Tag Archives: Stephen Miller

Returning Ramblings of a Slightly Hopeful Political Junkie

One of the problems dealing with continuous gaslighting, outright lies, and the fire hose of information and analysis (or what passes for it these days) that’s coming our way is the dilemma of how to respond to it without publicizing the incomprehensible or missing the monumental.  While broadcast media highlights the outrage du jour, or chases their latest shiny object,  the rest of us are left to sift through the wheat, chaff, weevils, and debris.  Let’s turn to some topics we’d not like to see get buried beneath layer upon layer of BS.

The current federal administration policy towards those fleeing from the violence in parts of Central America is deliberately cruel; cruelty troweled upon un-alleviated disdain and contempt.  Only a few hours ago this report emerged:

Miller, a notorious immigration hardliner who has been at the helm of President Donald Trump’s most controversial immigration policies, reportedly told ex-Trump aide Cliff Sims he “would be happy if not a single refugee foot ever again touched America’s soil.”[BI]

That would be presidential adviser, Stephen Miller. Granting that the likes of Coulter, Hannity, and Limbaugh have garnered most of the commentary about current negotiations between the White House and the Congress, these people have a vociferous ally in the corridors of executive power.  Stephen Miller.   One of the things I would like to see and hear from my television set is not less coverage of Miller — but more. More background, more video clips, more information about who this man is, and why he holds such sway?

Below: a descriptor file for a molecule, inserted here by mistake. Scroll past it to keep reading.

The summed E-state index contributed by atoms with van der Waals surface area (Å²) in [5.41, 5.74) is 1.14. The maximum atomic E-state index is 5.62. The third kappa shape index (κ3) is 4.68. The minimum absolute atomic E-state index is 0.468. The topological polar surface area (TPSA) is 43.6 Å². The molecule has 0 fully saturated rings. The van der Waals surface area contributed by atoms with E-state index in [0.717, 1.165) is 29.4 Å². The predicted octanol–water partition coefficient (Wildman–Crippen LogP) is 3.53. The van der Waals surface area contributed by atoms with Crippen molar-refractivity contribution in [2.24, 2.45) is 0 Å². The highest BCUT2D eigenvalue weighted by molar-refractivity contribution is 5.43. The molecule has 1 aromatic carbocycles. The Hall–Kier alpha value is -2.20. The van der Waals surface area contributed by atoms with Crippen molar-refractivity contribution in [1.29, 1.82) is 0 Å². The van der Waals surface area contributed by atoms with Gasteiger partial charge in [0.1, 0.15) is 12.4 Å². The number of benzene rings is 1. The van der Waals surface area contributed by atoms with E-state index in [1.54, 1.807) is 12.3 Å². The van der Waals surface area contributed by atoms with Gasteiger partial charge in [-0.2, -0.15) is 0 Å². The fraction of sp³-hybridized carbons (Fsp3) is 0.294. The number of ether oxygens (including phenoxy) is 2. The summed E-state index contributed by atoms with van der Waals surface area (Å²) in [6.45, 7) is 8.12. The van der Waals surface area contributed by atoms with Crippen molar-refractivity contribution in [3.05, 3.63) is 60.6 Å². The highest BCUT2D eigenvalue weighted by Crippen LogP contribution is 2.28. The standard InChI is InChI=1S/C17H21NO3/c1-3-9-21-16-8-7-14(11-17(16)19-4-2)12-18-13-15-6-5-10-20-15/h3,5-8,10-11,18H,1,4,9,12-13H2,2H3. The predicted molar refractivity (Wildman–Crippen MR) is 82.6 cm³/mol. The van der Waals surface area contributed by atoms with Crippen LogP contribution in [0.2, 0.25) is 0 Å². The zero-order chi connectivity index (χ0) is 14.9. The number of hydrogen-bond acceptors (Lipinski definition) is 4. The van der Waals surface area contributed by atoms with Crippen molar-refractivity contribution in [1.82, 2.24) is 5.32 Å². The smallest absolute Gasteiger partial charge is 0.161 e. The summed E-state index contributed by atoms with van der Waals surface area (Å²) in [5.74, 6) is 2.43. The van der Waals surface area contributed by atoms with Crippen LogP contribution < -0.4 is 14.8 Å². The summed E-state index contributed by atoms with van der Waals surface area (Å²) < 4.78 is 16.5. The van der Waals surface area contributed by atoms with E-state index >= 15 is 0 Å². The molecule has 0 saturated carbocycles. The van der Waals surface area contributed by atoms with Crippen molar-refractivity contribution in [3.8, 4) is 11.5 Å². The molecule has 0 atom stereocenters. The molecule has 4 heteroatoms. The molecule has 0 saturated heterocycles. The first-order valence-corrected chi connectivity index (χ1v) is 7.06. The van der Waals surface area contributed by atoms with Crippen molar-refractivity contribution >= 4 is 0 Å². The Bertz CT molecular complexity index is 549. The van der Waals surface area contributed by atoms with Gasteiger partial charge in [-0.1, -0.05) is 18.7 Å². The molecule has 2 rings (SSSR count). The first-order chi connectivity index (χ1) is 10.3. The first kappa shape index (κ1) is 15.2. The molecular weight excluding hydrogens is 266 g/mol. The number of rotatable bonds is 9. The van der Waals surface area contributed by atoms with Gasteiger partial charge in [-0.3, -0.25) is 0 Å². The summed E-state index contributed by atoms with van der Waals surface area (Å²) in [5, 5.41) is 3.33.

How much approbation does he deserve for being the Rasputin of Refugees and people of color, and for being the smirk behind the shadow of the Resolute Desk?  When the president opines that there were good people on both sides at Charlottesville _ is Miller applauding? When the Oval Office speaks of Mexicans and others from Central America as drug dealers, gang members, and human traffickers – is Miller clapping along?  How different is Miller’s smirk from that displayed by the Covington High School student, who would now have us believed from his well-coached (at the hands of Scott Jennings’ consultancy) that he was an innocent victim of Internet bombast?   Yes, I did watch the “long version” of the video, and I still saw what I saw.  An immature, smirking, bigot-in-training disparaging the efforts of a Native American elder who was attempting to defuse the situation.  So, I ask again — where were the chaperones?  Why is the Bishop backpedaling as fast as he can?  Is Miller still smiling at this?